One of the main conditions is that there must be no rain in the period from early July to mid-September. Otherwise, the salt harvest is lost.

In order for harvest to succeed, it takes about 23 gatherers. Some of them are experienced locals from Ston; however, during the harvest time the Ston salt pan becomes an important tourist destination that attracts volunteers all over the world wishing to experience a traditional salt harvest.  Many volunteers come to Ston through the organization "Eco Heritage Task Force" in cooperation with the Croatian Heritage Foundation.

For the harvest, each volunteer is given appropriate clothing, and the harvest starts. When the first sun rays lighten the salt pools, every morning at six o’clock the salt pool opens, and the gatherers enter and start to pile up the salt in four lines right next to the rails where empty wagons are waiting to be loaded.

After that, the gatherers load in the salt with shovels into wooden wagons without knowing how much time or how many shovels it will take to fill an entire wagon. So each day the quiet dawn gets interrupted only by the sound of the shovels and salt piling up in the wagons. The capacity of each wagon is one ton, therefore 30 to 100 tons of salt are gathered each morning out of one pool.

When a wagon is full, the gatherers push the wagon out of the pool.

Often, the wagon slips off the rails and they have to solely with the strength of their hands push it back onto the rails while gazing at the slippery salt piles.

Finally, when the wagon is pushed out of the pool, a 70 year old locomotive carries the salt to the top of the storehouse. The whole storehouse is made out of stone, coated with wood so, the salt falls, naturally drains, dries and on the sixth day it can already be packed. Precisely because of this production method, the salt from Ston is unique, with the finest quality and no bitterness.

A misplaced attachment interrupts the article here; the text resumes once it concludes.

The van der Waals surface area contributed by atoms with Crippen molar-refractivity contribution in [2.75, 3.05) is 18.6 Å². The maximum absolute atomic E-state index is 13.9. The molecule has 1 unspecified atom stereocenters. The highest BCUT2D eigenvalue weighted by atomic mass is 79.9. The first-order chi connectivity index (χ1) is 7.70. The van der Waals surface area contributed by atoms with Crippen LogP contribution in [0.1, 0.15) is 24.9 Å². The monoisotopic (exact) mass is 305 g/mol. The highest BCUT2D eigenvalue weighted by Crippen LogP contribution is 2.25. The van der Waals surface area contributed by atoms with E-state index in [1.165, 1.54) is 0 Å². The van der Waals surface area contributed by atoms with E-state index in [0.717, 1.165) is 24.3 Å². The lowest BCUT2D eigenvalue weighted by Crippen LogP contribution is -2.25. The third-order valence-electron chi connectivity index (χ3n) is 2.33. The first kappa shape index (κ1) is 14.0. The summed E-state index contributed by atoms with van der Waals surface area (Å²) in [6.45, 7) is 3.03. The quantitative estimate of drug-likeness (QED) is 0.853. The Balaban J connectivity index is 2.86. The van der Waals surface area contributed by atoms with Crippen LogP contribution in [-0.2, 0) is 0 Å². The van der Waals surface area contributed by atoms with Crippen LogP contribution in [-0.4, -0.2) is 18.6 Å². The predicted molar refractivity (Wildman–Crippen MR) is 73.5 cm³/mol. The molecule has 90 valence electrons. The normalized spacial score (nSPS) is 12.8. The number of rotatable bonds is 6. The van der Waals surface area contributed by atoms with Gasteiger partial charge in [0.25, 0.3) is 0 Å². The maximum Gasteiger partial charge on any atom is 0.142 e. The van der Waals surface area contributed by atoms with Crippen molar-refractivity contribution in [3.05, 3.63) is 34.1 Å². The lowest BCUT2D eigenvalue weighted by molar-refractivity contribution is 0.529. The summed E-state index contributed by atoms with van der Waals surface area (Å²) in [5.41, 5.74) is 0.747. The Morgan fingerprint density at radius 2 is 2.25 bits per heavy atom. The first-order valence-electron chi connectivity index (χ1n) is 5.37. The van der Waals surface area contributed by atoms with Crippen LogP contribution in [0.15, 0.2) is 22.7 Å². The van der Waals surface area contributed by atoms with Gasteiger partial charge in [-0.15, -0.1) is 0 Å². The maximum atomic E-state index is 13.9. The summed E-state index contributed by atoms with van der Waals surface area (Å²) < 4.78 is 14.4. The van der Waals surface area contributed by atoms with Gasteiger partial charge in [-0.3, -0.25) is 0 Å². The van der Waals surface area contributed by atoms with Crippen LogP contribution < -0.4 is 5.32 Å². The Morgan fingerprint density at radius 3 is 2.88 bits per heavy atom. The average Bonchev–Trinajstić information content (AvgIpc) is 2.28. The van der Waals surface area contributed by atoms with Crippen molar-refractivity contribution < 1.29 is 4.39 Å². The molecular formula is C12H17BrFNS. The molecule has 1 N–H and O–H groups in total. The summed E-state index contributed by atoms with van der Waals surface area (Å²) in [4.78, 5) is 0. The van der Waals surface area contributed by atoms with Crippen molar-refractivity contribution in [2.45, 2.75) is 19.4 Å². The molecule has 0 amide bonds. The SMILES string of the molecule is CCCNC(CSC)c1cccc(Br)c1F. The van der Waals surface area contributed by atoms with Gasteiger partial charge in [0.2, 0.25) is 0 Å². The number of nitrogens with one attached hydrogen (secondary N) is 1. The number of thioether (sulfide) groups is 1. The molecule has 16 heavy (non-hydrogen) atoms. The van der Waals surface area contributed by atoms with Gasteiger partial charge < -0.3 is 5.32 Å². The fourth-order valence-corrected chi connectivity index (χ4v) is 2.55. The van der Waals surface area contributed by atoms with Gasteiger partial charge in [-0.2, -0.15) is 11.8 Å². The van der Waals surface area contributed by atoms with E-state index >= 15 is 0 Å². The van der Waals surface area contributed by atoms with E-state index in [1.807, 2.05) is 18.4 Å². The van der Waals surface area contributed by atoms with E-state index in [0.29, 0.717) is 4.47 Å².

The break is from 9:00 to 9:30h with lunch and refreshing beverages. After the break the harvest continues until noon,every day except Sunday. By noon, when all the salt from the pool is gathered, the pile of white grains turns into a white hill as if snow has fallen in the middle of the August.

Not only do the volunteers learn this unusual craft, they also enjoy leisure activities such as, swimming, wine tastings and visits to events such as the Ston Summer.

This fascinating salt gathering attracts tourists, who watch and photograph it. It is an attraction that catches every human eye since people often don’t believe that this is the way the work is actually done. If you wish to be a part of a traditional salt harvest – we encourage you to do so. It’s a once in a lifetime experience, but it’s worth every muscle in your body!

For info:

During the summer the Ston salt pan is open for visitors from 07:00 to 19:00, and during winter time from 07:00 to 14:00.

Entrance ticket is: 15 kn per person.

The video and the images are taken from official Facebook page of  Solana Ston Salinas